Advances in Viking Archaeology: Aligning Data, Theory, and the Interdisciplinary Perspective
Author(s): Davide Zori
Viking Archaeology, conceived of here as a particularly influential subfield of medieval archaeology, originated in antiquarian efforts of early Scandinavian scholars who helped to shape the identities of their nation states. From C.J. Thomson, to Jens Worsae, and Oscar Montelius, these early Scandinavian archaeologists were formative in the establishment of a periodization of the past, development of dating techniques, and the professionalization of archaeology as a discipline. The Viking Age continues to play a disproportionate role in the national narratives of the Scandinavian countries. Academic projects on the Viking Age are still the most common and best funded of archaeological ventures in Scandinavia. Rather than lament this perceived prejudice, I argue that public and scholarly interest in Vikings has meant that Viking Archaeology—as separate from textually-dominated Viking history—has been vital in advancing our understanding of the period of the Middle Ages that we still call the Viking Age. Archaeologists studying the Viking Age, looking for non-textual frameworks, have also been at the forefront of theoretical and scientific advances in archaeology. I conclude by suggesting that Scandinavian (and Viking Age) archaeology continues to offer a harbinger of things to come in the wider field of medieval archaeology.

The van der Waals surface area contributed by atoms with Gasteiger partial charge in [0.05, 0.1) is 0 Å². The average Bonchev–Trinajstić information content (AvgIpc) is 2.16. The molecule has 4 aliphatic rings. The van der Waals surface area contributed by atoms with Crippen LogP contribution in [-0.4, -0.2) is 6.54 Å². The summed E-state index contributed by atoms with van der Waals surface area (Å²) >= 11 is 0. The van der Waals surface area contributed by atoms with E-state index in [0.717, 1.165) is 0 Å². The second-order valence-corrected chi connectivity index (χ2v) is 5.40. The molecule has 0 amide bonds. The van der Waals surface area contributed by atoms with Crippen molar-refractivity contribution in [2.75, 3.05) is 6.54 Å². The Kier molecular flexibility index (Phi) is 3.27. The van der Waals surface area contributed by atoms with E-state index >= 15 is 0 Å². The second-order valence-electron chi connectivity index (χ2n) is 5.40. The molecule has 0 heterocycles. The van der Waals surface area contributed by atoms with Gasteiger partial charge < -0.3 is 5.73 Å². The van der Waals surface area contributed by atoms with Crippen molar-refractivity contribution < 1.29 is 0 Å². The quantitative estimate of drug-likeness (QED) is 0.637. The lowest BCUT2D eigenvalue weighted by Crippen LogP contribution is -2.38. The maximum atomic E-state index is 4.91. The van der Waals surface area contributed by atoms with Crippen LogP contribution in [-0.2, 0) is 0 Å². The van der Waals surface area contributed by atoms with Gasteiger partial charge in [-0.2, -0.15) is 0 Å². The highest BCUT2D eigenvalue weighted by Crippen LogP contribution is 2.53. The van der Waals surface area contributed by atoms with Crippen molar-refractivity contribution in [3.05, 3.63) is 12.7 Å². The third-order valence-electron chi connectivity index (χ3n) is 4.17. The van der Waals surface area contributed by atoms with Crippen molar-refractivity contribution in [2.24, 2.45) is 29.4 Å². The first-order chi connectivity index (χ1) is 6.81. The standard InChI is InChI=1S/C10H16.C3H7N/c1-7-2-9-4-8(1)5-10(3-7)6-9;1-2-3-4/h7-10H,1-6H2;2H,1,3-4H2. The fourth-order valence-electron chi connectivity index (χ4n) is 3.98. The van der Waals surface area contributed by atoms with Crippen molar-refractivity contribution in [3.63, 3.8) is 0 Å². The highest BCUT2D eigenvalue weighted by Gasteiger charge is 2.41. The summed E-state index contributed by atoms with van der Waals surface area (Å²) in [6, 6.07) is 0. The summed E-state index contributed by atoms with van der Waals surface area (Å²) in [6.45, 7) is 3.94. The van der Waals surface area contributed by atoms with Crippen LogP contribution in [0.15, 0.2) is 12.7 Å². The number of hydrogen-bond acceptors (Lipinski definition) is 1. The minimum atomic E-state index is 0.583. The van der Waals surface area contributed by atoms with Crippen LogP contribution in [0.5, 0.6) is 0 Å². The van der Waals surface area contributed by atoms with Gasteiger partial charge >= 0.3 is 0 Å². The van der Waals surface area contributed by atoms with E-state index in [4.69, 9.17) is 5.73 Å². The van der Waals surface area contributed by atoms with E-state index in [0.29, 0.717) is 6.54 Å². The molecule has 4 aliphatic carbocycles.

Cite this Record
Advances in Viking Archaeology: Aligning Data, Theory, and the Interdisciplinary Perspective. Davide Zori. Presented at The 81st Annual Meeting of the Society for American Archaeology, Orlando, Florida. 2016 ( tDAR id: 404426)
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min long: -11.074; min lat: 37.44 ; max long: 50.098; max lat: 70.845 ;